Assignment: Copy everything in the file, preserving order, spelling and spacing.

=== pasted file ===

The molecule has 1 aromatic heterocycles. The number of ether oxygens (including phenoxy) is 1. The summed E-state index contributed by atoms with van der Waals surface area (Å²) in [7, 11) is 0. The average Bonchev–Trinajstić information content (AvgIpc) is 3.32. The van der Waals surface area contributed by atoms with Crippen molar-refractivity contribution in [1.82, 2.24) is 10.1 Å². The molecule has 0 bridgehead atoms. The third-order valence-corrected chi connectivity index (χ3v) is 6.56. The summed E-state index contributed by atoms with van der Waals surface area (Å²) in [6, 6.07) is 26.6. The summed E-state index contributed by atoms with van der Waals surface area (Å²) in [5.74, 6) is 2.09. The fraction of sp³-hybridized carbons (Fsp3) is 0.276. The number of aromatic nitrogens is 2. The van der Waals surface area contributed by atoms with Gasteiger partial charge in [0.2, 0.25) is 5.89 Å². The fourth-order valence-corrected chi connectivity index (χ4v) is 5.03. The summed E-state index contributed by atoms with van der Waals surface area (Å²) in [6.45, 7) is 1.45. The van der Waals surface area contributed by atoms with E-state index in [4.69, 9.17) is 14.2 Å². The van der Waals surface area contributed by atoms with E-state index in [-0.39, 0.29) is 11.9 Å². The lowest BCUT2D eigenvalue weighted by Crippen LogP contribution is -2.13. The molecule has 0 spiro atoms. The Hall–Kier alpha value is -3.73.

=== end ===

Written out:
The molecule has 1 aromatic heterocycles. The number of ether oxygens (including phenoxy) is 1. The summed E-state index contributed by atoms with van der Waals surface area (Å²) in [7, 11) is 0. The average Bonchev–Trinajstić information content (AvgIpc) is 3.32. The van der Waals surface area contributed by atoms with Crippen molar-refractivity contribution in [1.82, 2.24) is 10.1 Å². The molecule has 0 bridgehead atoms. The third-order valence-corrected chi connectivity index (χ3v) is 6.56. The summed E-state index contributed by atoms with van der Waals surface area (Å²) in [6, 6.07) is 26.6. The summed E-state index contributed by atoms with van der Waals surface area (Å²) in [5.74, 6) is 2.09. The fraction of sp³-hybridized carbons (Fsp3) is 0.276. The number of aromatic nitrogens is 2. The van der Waals surface area contributed by atoms with Gasteiger partial charge in [0.2, 0.25) is 5.89 Å². The fourth-order valence-corrected chi connectivity index (χ4v) is 5.03. The summed E-state index contributed by atoms with van der Waals surface area (Å²) in [6.45, 7) is 1.45. The van der Waals surface area contributed by atoms with E-state index in [4.69, 9.17) is 14.2 Å². The van der Waals surface area contributed by atoms with E-state index in [-0.39, 0.29) is 11.9 Å². The lowest BCUT2D eigenvalue weighted by Crippen LogP contribution is -2.13. The molecule has 0 spiro atoms. The Hall–Kier alpha value is -3.73.